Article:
Tuesday 12 September 2017

Many tipped the report on alleged water corruption to be a whitewash. Instead, it’s a grenade
Linton Besser
The Government has released a wide-ranging report into allegations made by Four Corners over the Murray-Darling Basin Plan, and it reveals ICAC is taking an interest in the damning claims

Pope blasts climate change doubters: Cites moral duty to act.
Pope Francis has sharply criticized climate change doubters, saying history will judge those who failed to take the necessary decisions to curb heat-trapping emissions blamed for the warming of the Earth.

UN climate panel to put human behaviour under microscope.
At the top of the United Nation panel’s to-do list is drilling down into regional impacts of and adaptation to climate change.

Cold region ‘tipping point’ now inevitable
The decline of cold regions called periglacial zones is now inevitable due to climate change, researchers say.

‘You cannot negotiate with the climate’ – Shaw.
Charging carbon polluters and using funds to plant a billion trees would create “tens of thousands” of jobs, NZ Green party leader James Shaw says.

How Openings in Antarctic Sea Ice Affect Worldwide Climate
In a new analysis of climate models, researchers reveal the significant global effects that these seemingly anomalous polynyas can have.

‘Politics is failing this planet’
AS Hurricane Irma lashes Florida, the Greens have warned climate change is the single greatest threat to Australia’s national security.

How honest carbon pricing works.
Toronto Sun editorial
Why aren’t politicians (save for the Green Party) interested? Because the sole purpose of carbon fee and dividend is to reduce emissions, not increase government revenues.

Stop talking right now about the threat of climate change. It’s here; it’s happening.
Bill McKibben The Guardian
Hurricane Harvey, Hurricane Irma, flash fires, droughts: all of them tell us one thing – we need to rethink how we live without delay.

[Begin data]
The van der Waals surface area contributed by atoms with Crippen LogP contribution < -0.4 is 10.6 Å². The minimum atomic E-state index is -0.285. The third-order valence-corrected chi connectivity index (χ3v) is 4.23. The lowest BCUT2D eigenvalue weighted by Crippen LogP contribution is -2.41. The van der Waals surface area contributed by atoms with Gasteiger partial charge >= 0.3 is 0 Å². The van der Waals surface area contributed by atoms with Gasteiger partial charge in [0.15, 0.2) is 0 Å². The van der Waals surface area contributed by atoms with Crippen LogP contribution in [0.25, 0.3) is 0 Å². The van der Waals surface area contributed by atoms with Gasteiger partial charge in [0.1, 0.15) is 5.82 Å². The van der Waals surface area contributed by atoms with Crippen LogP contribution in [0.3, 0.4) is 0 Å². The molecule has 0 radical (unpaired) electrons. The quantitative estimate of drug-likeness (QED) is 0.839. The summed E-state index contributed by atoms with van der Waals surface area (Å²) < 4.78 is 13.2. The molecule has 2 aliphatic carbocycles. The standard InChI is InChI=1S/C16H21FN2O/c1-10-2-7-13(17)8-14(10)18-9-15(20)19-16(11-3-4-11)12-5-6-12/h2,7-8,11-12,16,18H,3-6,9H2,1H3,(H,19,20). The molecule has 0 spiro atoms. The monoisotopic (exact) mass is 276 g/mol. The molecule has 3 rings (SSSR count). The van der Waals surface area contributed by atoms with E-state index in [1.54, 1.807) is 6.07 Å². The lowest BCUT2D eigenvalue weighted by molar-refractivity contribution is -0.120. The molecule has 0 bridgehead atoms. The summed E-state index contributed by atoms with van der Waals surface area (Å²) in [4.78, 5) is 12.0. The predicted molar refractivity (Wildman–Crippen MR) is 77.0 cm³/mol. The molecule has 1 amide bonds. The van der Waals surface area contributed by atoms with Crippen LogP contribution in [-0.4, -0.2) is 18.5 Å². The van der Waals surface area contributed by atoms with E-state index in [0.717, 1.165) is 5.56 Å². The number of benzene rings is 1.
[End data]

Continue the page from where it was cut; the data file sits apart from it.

Irma and Harvey: very different storms, but both affected by climate change
Andrew King

Animal law enforcement an ongoing battle for NFPs
The enforcement of animal cruelty laws should be the responsibility of the police, not the RSPCA, according to an expert in animal law. …

Stockland stacks up big solar play

Climate change boosting energy bills
Climate change is making it harder for commercial landlords to cut their energy and emissions tallies.

Job losses, hacking worries and ethical questions — but get used to driverless cars
Driverless cars come with ethical questions, hacking concerns and fears of widespread job losses but their potential to slash the road toll is great, the standing committee on innovation says.

‘Time is running out’: Ex-UN climate chief has some advice for Turnbull

Vesey sold shares before meeting
AGL Energy chief Andy Vesey offloaded $1.24 million of company shares before yesterday’s meeting with Malcolm Turnbull.

Most Australians want government to regulate power prices – Guardian Essential poll
Poll shows 81% support for more investment in renewables, as Labor remains ahead on a two-party preferred basis, at 54% to the Coalition’s 46%

AGL having its cake and eating it
Judith Sloan
The government must act and this does not involve doling out even more favours to the unreliable renewables sector.

Next generation: the long-term future of the National Electricity Market
Grattan Institute
The continuing policy uncertainty and the challenges of a changing energy mix need to be addressed to ensure the NEM delivers efficient and secure electricity in the long run.

Gas, not coal, the key to fixing electricity mess
Ian Verrender
Fixing the gas price crisis is the short-term fix to Australia’s soaring electricity prices but the long game is greater investment in renewables and energy storage

Nationals demand “coal target” as energy politics spirals into loony fog
Giles Parkinson
Barnaby Joyce seems to think that switching off a coal plant in 2022 will cause the lights to go out in 2017. Is there any hope that the smart conversations going on behind the scenes will ever be reflected in policy? Don’t count on it.

Time for pragmatism, not panic, for the electricity market
David Blowers
Governments, understandably, want to make sure the lights stay on. But now is the time for perspective, not panic.

Big utilities about to pay price of saying no to coal and COALition
Giles Parkinson
Coalition has known about bidding practices for years, but it has taken AGL’s refusal to play ball on Liddell to prompt it into action.

The Turnbull-Frydenberg investment bank: Bullying, cronyism and Captain’s picks
David Leitch
Despite Finkel, despite our COP 21 obligations, Turnbull does nothing. No electricity policy, no vehicle emission standards, no policy in other areas of the economy. Worst of all, the Liddell negotiations are a gross misuse of the AEMO reports for political purposes.